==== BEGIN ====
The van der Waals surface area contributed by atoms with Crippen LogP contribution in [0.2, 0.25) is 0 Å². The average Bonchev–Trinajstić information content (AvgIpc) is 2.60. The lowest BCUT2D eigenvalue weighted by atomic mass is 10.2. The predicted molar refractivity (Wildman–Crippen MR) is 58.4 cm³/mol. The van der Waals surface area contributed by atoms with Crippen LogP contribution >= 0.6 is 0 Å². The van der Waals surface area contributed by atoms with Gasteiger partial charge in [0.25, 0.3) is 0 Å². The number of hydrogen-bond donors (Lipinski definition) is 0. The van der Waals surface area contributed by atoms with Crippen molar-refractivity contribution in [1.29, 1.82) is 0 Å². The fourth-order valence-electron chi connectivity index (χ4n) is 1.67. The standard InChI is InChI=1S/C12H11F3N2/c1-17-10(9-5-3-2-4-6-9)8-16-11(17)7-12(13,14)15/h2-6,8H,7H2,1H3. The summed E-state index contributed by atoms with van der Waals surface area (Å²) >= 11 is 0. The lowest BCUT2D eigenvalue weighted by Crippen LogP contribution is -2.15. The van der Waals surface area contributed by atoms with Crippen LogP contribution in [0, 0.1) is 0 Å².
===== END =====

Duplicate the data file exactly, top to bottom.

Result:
The van der Waals surface area contributed by atoms with Crippen LogP contribution in [0.2, 0.25) is 0 Å². The average Bonchev–Trinajstić information content (AvgIpc) is 2.60. The lowest BCUT2D eigenvalue weighted by atomic mass is 10.2. The predicted molar refractivity (Wildman–Crippen MR) is 58.4 cm³/mol. The van der Waals surface area contributed by atoms with Crippen LogP contribution >= 0.6 is 0 Å². The van der Waals surface area contributed by atoms with Gasteiger partial charge in [0.25, 0.3) is 0 Å². The number of hydrogen-bond donors (Lipinski definition) is 0. The van der Waals surface area contributed by atoms with Crippen molar-refractivity contribution in [1.29, 1.82) is 0 Å². The fourth-order valence-electron chi connectivity index (χ4n) is 1.67. The standard InChI is InChI=1S/C12H11F3N2/c1-17-10(9-5-3-2-4-6-9)8-16-11(17)7-12(13,14)15/h2-6,8H,7H2,1H3. The summed E-state index contributed by atoms with van der Waals surface area (Å²) >= 11 is 0. The lowest BCUT2D eigenvalue weighted by Crippen LogP contribution is -2.15. The van der Waals surface area contributed by atoms with Crippen LogP contribution in [0, 0.1) is 0 Å².